[DWJ] Book recommendations

Ven vendersleighc at yahoo.com
Mon Nov 20 21:08:40 EST 2006


Elizabeth Evans wrote  
  >Cerebrally (as it were), I understand what you
mean, but I think there
is more to WH than the storyline, which, as you
say, might not stand up
to sustained analysis. My take on why its
popularity has lasted so long
is that there is something about the emotional
intensity depicted in the
story which makes it extraordinarily moving. As
you say, the
protagonists themselves are totally selfish and
worse, but their
obsession with themselves has a kind of grandeur
to it. I think it's an
extraordinary book for the very excess of emotion
depicted. 

>This all looks very meagre on the page and
doesn't express well what I
was trying to say, but I'll let it stand.
  
Charlie replied
 
<That pretty much sums up my feelings too. I was
blown away by WH when I read it as a teen, about
the same time (and in the same way) I was blown
away by Beethoven's 5th. I've been kind of afraid
to go back to WH ever since in case I liked it
less. But I loved the obsessions and violence,
and the feeling of entrapment - in whose hands
but E Bronte's could a moor induce
claustrophobia? Mr Rochester seemed so pallid
afterwards, with his cowardly secret and his
silly gypsy costume. As for D H Lawrence, whose
characters are just as self-obsessed and lacking
any sense of proportion, I never could stand him
- perhaps because DHL seemed inclined to take
them at their own estimate, and I don't think EB
did.
   
  I'm not absolutely sure about that last point.
There's a lack of self-consciousness, in one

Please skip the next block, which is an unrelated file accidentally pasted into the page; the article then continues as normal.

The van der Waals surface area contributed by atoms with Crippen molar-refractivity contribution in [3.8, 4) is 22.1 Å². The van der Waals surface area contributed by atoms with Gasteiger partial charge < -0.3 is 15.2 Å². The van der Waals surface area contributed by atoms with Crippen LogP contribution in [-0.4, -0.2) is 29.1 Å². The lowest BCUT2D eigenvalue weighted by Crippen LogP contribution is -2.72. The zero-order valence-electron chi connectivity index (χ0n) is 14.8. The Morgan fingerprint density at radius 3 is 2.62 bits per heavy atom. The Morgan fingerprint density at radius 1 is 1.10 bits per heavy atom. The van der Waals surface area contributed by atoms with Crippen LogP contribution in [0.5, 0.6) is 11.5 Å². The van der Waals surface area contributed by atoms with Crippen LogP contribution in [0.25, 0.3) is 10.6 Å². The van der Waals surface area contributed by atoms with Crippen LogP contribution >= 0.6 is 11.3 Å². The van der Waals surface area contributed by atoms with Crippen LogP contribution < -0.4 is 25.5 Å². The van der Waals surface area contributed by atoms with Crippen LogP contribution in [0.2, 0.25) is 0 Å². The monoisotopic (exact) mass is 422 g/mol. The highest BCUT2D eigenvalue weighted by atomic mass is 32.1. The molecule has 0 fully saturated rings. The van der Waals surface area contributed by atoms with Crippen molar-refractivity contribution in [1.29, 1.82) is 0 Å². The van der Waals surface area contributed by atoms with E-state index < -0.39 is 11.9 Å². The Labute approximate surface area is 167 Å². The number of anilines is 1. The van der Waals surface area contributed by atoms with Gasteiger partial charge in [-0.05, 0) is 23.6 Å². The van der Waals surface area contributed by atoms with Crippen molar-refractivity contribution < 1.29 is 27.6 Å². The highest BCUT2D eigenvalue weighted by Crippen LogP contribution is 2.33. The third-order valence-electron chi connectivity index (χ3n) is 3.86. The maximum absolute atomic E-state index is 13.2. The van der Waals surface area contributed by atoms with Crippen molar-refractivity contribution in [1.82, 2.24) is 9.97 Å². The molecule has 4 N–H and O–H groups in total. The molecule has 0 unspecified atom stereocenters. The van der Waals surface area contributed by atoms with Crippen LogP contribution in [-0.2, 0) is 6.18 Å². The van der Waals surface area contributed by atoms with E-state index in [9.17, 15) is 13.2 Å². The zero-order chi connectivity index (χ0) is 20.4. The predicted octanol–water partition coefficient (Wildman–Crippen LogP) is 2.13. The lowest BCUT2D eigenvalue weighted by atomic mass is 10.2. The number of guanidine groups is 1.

sense, which means the book is pretty humour free
(though this can be cured in serious cases by an
immediate injection of Stella Gibbons). Having
said that, I don't think EB was any stranger to
irony - something her multiple narrators give her
a lot of scope for - and I'd *like* to think that
the novel's final lines (for instance) are deeply
ironic, coming from dim Mr Lockwood. And in
another sense the book anticipates its own
misreading very cleverly, in having Isabella fall
for Heathcliff as if he were just the kind of
romantic figure that he has since popularly been
taken to be, only to regret her mistake at
leisure. (What's the opposite of a Mary Sue?) So,
while this narrative isn't sophisticated in the
way that, say, Austen or Henry James are
sophisticated, it's not just an adolescent
splurge either.>

Thanks to both of you for putting this into
words! I thoroughly enjoyed my first reading of
WH (as an antidote to revising for second year
archaeology exams) but was pretty dismayed when I
dipped into it a couple of years ago. I'd already
worked out by then just how repellent Heathcliff
was of course.....

Ven


 
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